On Fugue

Fugue of Imitation is that, of which the Response is very nearly, but not entirely similar to that Subject, the composer being at liberty to introduce some alterations, and to curtail it, if he thinks fit.

Fugue of Imitation possesses still another privilege; which is, that the Consequent or Response has no fixed time or interval for responding to the Antecedent or Subject, but may enter at the most-favorable opportunity, or at any interval.

Thus the Response may be made, not only at the Unison, at the Fifth, at the Fourth, and at the Octave; but it may be likewise at the Third, at the Sixth, at the Second, at the Seventh, and at their compounds; by these means that variety, so desirable in music, and so much admired by listeners, is produced.

It has been already said, that the Subject of a Fugue should be of judicious dimensions, neither too long, nor too short; but in the kind of Fugue now in question, the Subject should always be very short, so that the Response shall not delay being heard.

When treating a Subject of Fugue of Imitation, it is possible to change into a fugue of this name, even a Tonal Fugue; by responding to a Subject of the nature of this latter Fugue, with the freedom of a fugue of imitation.

There is no Fugue, either Real, or Tonal, which, in several passages of its extent, is not liable to become transformed into Fugue of Imitation, on account of the Imitations which may be introduced, by taking a portion of the Subject, or of the counter-subjects; examples of this will be adduced, when the entire composition of a Fugue is in question. In accordance with what we have said, when a Subject occurs - even of Fugue of Imitation, composed of more than one portion, as thus:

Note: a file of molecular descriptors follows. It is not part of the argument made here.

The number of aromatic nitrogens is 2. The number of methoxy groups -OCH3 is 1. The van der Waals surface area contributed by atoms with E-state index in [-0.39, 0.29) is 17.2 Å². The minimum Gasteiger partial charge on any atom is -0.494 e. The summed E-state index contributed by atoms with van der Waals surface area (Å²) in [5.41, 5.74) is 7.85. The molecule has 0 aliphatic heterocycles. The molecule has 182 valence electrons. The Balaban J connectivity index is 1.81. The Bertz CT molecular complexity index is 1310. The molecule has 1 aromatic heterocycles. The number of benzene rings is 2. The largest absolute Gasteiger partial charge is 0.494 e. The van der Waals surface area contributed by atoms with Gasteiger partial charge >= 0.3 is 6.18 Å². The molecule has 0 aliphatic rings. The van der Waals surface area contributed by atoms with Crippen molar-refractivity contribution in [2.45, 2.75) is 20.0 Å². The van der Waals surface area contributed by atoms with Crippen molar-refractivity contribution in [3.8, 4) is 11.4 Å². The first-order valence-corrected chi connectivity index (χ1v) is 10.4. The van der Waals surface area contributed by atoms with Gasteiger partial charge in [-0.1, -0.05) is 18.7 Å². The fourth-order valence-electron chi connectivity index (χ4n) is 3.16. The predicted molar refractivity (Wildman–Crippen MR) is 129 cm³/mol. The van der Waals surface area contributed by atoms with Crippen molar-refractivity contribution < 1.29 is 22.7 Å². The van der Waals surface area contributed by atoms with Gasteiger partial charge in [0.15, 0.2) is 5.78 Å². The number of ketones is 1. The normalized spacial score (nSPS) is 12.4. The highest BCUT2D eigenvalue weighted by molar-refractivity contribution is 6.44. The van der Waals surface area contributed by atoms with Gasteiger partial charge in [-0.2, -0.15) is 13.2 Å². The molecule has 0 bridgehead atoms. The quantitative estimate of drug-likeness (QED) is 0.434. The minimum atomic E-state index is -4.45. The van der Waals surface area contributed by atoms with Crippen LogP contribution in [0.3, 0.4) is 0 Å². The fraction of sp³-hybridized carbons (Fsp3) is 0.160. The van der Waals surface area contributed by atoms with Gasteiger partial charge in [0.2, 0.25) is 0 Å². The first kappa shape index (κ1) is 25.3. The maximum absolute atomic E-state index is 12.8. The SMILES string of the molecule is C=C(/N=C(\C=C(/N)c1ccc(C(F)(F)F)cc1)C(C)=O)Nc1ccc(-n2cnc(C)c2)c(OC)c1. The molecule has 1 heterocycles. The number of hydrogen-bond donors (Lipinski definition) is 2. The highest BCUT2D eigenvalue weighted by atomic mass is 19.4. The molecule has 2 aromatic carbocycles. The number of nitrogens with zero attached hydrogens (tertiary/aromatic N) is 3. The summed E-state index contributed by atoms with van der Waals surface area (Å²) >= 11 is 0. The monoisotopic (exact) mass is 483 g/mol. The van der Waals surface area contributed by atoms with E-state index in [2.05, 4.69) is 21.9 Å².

Sometimes one, and sometimes the other of these two portions may be taken in the course of the Fugue, for making the imitations, and for inverting them by contrary movement, in order that from the conflict arising between the parts with these devices, a more-learned as well as agreeable effect shall be produced. The following little fugue by Padre Martini will serve as an example, and give an idea, of Fugue of Imitation.

Before proceeding to what concerns the entire composition of a fugue, it is essential to enter into some rather more circumstantial details relative to the Coda or Conclusion of a Subject, which has only hitherto been simply indicated; and then to speak of the digressions in the fugue, and lastly of Modulation.

  • cherubini_counterpoint_and_fugue/on_fugue/on_fugue_of_imitation.txt
  • Last modified: 2018/08/11 04:18
  • by brian